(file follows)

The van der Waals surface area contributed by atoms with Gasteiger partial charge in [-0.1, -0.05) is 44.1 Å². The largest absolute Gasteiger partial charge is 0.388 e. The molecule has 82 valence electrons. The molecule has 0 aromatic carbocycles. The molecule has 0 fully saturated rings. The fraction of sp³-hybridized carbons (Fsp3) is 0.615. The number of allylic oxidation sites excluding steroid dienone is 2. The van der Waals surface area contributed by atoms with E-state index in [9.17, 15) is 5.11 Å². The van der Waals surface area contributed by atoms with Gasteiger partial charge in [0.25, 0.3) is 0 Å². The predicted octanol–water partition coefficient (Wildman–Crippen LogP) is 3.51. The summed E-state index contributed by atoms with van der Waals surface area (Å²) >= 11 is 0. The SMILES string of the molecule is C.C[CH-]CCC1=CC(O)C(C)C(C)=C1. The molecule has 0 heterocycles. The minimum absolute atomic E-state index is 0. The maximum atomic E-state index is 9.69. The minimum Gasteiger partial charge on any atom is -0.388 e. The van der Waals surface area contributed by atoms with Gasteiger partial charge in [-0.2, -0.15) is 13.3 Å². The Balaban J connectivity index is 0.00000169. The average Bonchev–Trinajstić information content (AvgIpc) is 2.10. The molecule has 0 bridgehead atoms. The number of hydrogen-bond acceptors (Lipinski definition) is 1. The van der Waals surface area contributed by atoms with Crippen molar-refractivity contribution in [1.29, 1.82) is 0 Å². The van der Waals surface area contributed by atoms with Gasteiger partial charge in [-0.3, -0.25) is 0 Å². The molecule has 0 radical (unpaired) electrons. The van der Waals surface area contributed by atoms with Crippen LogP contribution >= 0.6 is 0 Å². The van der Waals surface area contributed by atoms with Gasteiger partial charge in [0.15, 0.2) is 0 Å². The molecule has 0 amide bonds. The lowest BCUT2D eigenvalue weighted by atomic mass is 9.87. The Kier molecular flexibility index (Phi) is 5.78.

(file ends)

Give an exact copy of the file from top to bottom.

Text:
The van der Waals surface area contributed by atoms with Gasteiger partial charge in [-0.1, -0.05) is 44.1 Å². The largest absolute Gasteiger partial charge is 0.388 e. The molecule has 82 valence electrons. The molecule has 0 aromatic carbocycles. The molecule has 0 fully saturated rings. The fraction of sp³-hybridized carbons (Fsp3) is 0.615. The number of allylic oxidation sites excluding steroid dienone is 2. The van der Waals surface area contributed by atoms with E-state index in [9.17, 15) is 5.11 Å². The van der Waals surface area contributed by atoms with Gasteiger partial charge in [0.25, 0.3) is 0 Å². The predicted octanol–water partition coefficient (Wildman–Crippen LogP) is 3.51. The summed E-state index contributed by atoms with van der Waals surface area (Å²) >= 11 is 0. The SMILES string of the molecule is C.C[CH-]CCC1=CC(O)C(C)C(C)=C1. The molecule has 0 heterocycles. The minimum absolute atomic E-state index is 0. The maximum atomic E-state index is 9.69. The minimum Gasteiger partial charge on any atom is -0.388 e. The van der Waals surface area contributed by atoms with Gasteiger partial charge in [-0.2, -0.15) is 13.3 Å². The Balaban J connectivity index is 0.00000169. The average Bonchev–Trinajstić information content (AvgIpc) is 2.10. The molecule has 0 bridgehead atoms. The number of hydrogen-bond acceptors (Lipinski definition) is 1. The van der Waals surface area contributed by atoms with Crippen molar-refractivity contribution in [1.29, 1.82) is 0 Å². The van der Waals surface area contributed by atoms with Gasteiger partial charge in [-0.3, -0.25) is 0 Å². The molecule has 0 radical (unpaired) electrons. The van der Waals surface area contributed by atoms with Crippen LogP contribution >= 0.6 is 0 Å². The van der Waals surface area contributed by atoms with Gasteiger partial charge in [0.15, 0.2) is 0 Å². The molecule has 0 amide bonds. The lowest BCUT2D eigenvalue weighted by atomic mass is 9.87. The Kier molecular flexibility index (Phi) is 5.78.